Education

Stories related to teaching on all levels, from pre-K through college.

Colm Tóibín has ventured to ancient Argos — far from the decorous, restrained worlds of Henry James, coastal Ireland, and mid-20th century Brooklyn we've seen in his earlier books — in this heart-stopping novel based on Clytemnestra's family tragedy.

"I like to think I sprang from a head; I like to think the head was mine," writes Patricia Lockwood in Priestdaddy, her memoir of growing up with a Catholic priest for a father.

But no. She sprang from the (oft-exposed) loins of Father Gregory Lockwood, who converted on board a submarine while watching the Exorcist: "That eerie, pea-soup light was pouring down, and all around him men in sailor suits were getting the bejesus scared out of them, and the bejesus flew into my father like a dart into a bull's eye."

Fifty thousand signatures on protest petitions. Calls on the president of the university to resign. People on Twitter saying they're mailing back their degrees.

Copyright 2017 Fresh Air. To see more, visit Fresh Air.

TERRY GROSS, HOST:

Copyright 2017 Fresh Air. To see more, visit Fresh Air.

TERRY GROSS, HOST:

Science fiction has always been such a mutt genre. It's the place where you can do anything, tell any story that crosses your fevered mind. Want to do noir? Cool. A romance? No problem. A war story? Absolutely. Throw in some ray guns, little green men and some hand-wavey, black-box techno-whatever to stitch it all together, and you're good to go.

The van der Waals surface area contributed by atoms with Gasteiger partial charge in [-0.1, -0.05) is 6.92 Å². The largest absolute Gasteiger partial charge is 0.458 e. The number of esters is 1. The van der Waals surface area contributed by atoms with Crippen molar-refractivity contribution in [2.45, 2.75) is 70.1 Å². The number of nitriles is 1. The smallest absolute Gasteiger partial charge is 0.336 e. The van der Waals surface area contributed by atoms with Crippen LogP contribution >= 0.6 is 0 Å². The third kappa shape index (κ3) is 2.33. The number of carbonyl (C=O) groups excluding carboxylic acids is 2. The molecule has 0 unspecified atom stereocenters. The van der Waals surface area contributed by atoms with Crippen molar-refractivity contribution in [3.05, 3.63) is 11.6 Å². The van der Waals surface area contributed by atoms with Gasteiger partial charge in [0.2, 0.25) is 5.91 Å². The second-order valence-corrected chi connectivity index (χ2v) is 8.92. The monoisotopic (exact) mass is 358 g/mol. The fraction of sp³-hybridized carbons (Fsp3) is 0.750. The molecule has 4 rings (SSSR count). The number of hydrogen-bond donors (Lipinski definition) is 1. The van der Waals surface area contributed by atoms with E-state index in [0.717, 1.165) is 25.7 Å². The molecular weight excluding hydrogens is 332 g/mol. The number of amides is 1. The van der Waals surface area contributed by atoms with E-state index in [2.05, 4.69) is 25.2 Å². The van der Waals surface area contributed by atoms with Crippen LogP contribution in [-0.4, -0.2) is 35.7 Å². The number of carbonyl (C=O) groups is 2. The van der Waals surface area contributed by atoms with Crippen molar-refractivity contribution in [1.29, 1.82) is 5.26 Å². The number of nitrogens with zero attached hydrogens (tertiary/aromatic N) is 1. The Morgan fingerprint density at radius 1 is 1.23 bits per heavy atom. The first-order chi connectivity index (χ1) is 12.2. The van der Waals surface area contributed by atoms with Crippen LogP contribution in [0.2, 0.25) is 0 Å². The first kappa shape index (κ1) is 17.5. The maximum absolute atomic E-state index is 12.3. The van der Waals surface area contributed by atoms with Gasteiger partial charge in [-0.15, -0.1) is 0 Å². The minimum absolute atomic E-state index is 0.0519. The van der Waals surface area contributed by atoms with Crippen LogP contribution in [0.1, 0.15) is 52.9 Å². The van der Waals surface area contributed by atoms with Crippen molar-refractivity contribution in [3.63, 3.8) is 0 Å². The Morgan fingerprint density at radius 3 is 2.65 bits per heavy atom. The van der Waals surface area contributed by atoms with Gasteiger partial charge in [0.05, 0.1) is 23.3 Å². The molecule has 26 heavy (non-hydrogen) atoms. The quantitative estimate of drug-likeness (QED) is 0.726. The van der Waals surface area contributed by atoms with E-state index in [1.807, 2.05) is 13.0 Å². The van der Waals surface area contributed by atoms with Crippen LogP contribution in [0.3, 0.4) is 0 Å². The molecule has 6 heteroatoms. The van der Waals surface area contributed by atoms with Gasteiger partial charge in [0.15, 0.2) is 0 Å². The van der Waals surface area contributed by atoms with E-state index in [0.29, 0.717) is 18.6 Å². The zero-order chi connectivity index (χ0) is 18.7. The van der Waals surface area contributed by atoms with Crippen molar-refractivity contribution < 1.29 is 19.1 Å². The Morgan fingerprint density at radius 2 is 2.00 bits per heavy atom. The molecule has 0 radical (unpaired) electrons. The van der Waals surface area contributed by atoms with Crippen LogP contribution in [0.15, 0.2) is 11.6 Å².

When Ted Komada started teaching 14 years ago, he says he didn't know how to manage a classroom and was struggling to connect with students.

He noticed a couple of days after school that a group of kids would get together to play chess. "I said, 'I know how to play chess. Let me go show these kids how to do it.'"

So he went across the hall and did nothing, he says, but lose game after game. "And that's when I remember being like, 'Oh, there's knowing how the pieces move, and there's playing chess.'"

We're just a handful of days removed from the historical dog-earing that marks the first 100 days of Donald Trump's presidency — "just about the most successful in our country's history," as he put it. It's been three-months-and-change of unprecedented tumult, from the halls of Washington, D.C. to the Sea of Japan.

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DAVID GREENE, HOST:

Reading old love letters right after a devastating breakup is rarely a good idea.

Someday — after the wounds are a little less raw — they could be a fond reminder of a different era of one's life. Eventually, they could be warm memories of an intoxicating love affair. They might even teach a few lessons about how to do the next relationship differently.

So then, the question is: How soon is too soon?

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